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Sunday, November 18, 2012

Cape May - Lewes Mini Pelagic

Terminal Building
      The Birding Club of Delaware County met on 11/17/12 at the Cape May - Lewes Ferry dock at 9AM for what was going to be a very breezy ride to Lewes. We had eighteen brave souls attend the inaugural cruise and amazingly not one of the spirited crew got seasick. 
      Since there was a large boy scout troop that arrived in between all of us birders, it took a lot longer than anticipated to buy everyone's tickets. One birder, Janet Foote, tried what she thought would be a faster way to get her ticket, by using an automated machine but the machine ended up eating her credit card and the attendant had to take the machine apart to retrieve it (Seen in below photo upper left).
A few of the guests arrive
      Well, we managed to leave on time and as we were pulling out everyone was bundled up and ready to bird. Leaving the canal area Chris Langman spotted a few Purple Sandpipers at the end of the jetty and there was also a Ruddy Turnstone mixed in the flock. We managed to spot Herring, Ring-billed, Great Black-backed, Laughing and Lesser Black-backed Gulls on the crossing.

Anxiously awaiting a flock of Scoters
Surf Scoter (Photo by Amy Langman)
     We started getting birds about a mile out when Bill Roache found the first three of several dozen Northern Gannets.  
Northern Gannet
     At first it was quite hard to pick out the distant scoters and identify them to species but we eventually were able to approach all three species close enough for good viewing and identification. We also had a ton of Red-throated Loons that were being flushed off the waters in front of the approaching ferry. I started counting them on the return trip and got up to thirty and gave up. We probably saw at least two hundred of them.  As we got closer to Lewes we enjoyed a quick pass of a Long-tailed Duck off the starboard bow. Just before the terminal dock we spotted a Peregrine Falcon perched on the tower on the end of one of the jetties.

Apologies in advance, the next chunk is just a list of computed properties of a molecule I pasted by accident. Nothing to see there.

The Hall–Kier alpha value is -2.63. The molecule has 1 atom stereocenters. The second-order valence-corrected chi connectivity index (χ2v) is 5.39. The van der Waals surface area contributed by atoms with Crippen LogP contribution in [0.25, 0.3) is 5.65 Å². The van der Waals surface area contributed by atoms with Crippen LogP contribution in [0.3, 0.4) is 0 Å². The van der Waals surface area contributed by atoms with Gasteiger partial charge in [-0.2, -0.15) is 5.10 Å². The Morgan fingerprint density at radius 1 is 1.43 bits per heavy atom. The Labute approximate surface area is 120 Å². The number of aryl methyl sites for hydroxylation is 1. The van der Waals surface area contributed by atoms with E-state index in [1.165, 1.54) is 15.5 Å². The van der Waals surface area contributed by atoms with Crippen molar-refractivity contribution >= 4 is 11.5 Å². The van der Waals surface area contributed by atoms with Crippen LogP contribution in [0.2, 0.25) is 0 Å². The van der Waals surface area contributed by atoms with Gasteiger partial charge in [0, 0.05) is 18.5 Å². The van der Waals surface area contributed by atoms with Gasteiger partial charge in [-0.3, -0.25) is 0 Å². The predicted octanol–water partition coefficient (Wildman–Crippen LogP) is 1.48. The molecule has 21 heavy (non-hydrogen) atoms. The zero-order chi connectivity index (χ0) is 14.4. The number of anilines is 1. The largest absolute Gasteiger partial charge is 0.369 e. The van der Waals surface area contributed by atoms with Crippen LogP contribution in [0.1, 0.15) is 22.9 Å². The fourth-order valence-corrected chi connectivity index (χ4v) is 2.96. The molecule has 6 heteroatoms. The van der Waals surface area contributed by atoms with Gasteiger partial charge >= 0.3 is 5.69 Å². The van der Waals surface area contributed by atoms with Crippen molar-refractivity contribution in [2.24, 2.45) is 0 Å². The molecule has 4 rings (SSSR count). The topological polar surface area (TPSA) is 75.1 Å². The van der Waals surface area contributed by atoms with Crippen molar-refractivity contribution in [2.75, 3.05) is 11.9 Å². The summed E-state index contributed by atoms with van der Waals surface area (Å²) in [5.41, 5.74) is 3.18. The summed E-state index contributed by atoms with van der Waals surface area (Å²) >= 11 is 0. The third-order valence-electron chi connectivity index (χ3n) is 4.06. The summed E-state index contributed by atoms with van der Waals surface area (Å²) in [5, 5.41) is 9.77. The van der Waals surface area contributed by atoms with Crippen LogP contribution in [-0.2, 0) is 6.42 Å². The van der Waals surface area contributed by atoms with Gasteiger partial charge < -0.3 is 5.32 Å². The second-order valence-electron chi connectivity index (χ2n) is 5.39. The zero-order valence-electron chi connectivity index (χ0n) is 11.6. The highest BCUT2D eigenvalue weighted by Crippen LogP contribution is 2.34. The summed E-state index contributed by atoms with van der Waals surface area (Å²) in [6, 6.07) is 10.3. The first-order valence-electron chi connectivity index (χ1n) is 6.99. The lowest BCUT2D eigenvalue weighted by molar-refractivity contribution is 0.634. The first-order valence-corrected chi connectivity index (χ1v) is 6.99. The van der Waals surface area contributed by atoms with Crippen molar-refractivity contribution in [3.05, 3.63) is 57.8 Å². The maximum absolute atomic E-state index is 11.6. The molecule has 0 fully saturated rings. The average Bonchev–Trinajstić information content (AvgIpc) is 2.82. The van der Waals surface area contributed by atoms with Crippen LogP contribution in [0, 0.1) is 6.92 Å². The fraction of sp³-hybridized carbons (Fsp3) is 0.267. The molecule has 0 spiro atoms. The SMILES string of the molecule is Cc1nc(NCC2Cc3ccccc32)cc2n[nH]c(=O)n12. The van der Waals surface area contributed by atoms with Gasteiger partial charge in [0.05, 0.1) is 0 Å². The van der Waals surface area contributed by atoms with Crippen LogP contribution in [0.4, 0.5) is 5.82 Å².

Peregrine near Lewes (Photo by Amy Langman)
      Other ducks we were able to find were Red-breasted Mergansers and Buffleheads. One Horned Grebe was spotted in Lewes along with Double-crested and Great Cormorant. Sanderling and Dunlin were on the beach at Lewes and we tried to find an Oystercatcher or a flock of Snow Buntings at Cape Henlopen beach as we passed by but to no avail.
       But the highlight of the day came about halfway across the first crossing. The group was standing on the bow and I happened to look over the side and back towards the stern when I saw a small dark bird approaching the ferry. I have seen female Red-winged Blackbirds on this crossing in the past, so I was expecting this bird to be that species. Suddenly as the bird quickly passed right next to and below me, I realized what I had. I yelled out to the group "White-winged Crossbill!". As if to give the birders a better view the bird flew across the bow and circled around and flew right back towards us. The bird crossed right in front of us, so close that I thought I felt the breeze as it passed. It hung around the ferry for about five minutes trying to find a place to land and take a rest, but it was very nervous about where to put down. It finally made a quick landing on the front netting on the bow next to two surprised passengers. Everyone was able to enjoy great looks as the  bird constantly flew around in front of all of us.
White-winged Crossbill onboard (Photo by Amy Langman)
White-winged Crossbill circling ferry (Photo by Amy Langman)
        As we returned to Cape May, Amy Langman found an all white gull sitting on the jetty that she believes was an Iceland Gull. This was gull species number six. We ended the trip with 26 species from the ferry. So I would have to say that the trip was a success.
       After the trip I went and drove around town near the state park in search of crossbills but had no luck. However, I was able to see approximately 30 or so Cave Swallows flying around the beach along Harvard Ave which parallels the beach. Also I found four species of dove today. Rock Dove, Mourning Dove, 2 Eurasian Collared-Doves and to my surprise a White-winged Dove.
White-winged Dove

White-winged Dove with Cave Swallow in background left of wire
Cave Swallow (Photo by Amy Langman)

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